MTV built itself into an entertainment powerhouse by keeping an ear tuned to pop-music trends. The channel probably doesn't like what it's hearing now: the footsteps of a competitor.

    Since its debut seven months ago, Fuse has been steadily picking up music video viewers. Viacom, which owns MTV, is playing hardball in response, industry sources say, exercising a provision in contracts with record labels that requires them to provide music videos for Viacom's exclusive use.

    Executives at the five major record conglomerates won't talk publicly about the move. Privately, they're griping about what they say is MTV's bid to strong-arm them in order to keep its near-monopoly status in the music TV business.

    The labels agreed to the exclusivity provisions in contracts signed years ago. But executives say those deals were signed back when MTV had little serious competition.

    MTV has claimed exclusive rights to some eagerly awaited clips, including Radiohead's "There There," Beyoncé Knowles' "Crazy in Love," Limp Bizkit's "Eat You Alive," Puddle of Mudd's "Away From Me," Blink-182's "Feeling This," and Linkin Park's "Numb."

    Under the labels' contracts, the Viacom network can air a video exclusively for as long as six months, sources say.

    MTV's position as the dominant force in music television has never before been seriously challenged. In 1994, major record companies launched plans to start their own 24-hour music channel but scrapped the idea in the face of a Justice Department antitrust inquiry.

    Right now, Fuse's reach is limited. It is available through cable and satellite systems in about 34 million households, while MTV2 is in 50 million and MTV is in more than 86 million.

    But Fuse has been winning points among music executives and media analysts.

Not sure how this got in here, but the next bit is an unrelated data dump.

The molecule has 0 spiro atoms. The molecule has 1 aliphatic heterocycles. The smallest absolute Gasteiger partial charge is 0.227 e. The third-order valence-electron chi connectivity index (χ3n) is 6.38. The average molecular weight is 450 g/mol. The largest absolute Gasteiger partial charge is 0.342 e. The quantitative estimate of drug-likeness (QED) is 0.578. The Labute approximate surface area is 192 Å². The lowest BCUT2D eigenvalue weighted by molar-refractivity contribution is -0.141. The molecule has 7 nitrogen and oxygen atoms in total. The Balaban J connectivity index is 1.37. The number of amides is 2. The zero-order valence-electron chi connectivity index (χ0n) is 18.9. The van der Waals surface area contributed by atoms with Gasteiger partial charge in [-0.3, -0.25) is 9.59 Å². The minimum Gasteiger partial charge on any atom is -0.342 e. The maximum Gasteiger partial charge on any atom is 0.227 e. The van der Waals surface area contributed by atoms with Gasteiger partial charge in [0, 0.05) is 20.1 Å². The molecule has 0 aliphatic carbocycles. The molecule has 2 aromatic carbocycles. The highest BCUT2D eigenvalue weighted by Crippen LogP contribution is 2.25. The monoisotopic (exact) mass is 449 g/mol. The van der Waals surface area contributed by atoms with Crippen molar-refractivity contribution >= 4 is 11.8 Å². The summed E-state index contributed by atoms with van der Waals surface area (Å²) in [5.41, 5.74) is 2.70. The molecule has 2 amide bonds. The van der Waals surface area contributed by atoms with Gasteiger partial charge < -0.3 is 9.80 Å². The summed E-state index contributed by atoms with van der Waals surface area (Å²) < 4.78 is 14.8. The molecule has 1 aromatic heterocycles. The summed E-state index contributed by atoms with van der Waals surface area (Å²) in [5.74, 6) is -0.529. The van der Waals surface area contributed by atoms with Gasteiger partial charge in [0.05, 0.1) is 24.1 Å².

"Fuse has been very successful in establishing a relevant brand in a very short period of time," said Jack Myers, a media analyst and publisher of the Jack Myers Report. "MTV is in a position of being forced to pay attention."

    The upstart channel is emerging as an MTV rival at a time when the music industry is suffering from a three-year slide in CD sales.

    "Given the current crisis in the music industry, it's a shame that anyone would seek to prevent the work of today's artists from getting to as many people as possible," said Marc Juris, president of Fuse Networks, which is owned by Cablevision Systems Corp.

    Relations between MTV and the labels recently have been tense. Music executives say they are tired of footing bills that seem to benefit MTV as the companies' fortunes decline.

    For instance, a label pays to produce a music video and to cover a wide array of other expenses, including the costs of an artist's travel to MTV events, stage sets at the events and other fees whenever the artist appears on the channel. MTV pays the label's licensing fees, about $5 million a year for the bigger companies, but music executives say that doesn't come close to covering their expenses.

    For MTV, the arrangement has been rewarding: By keeping its programming costs low, it has generated some of the biggest profit margins in the media world - an estimated 56 percent this year on sales of $929 million, according to Kagan World Media.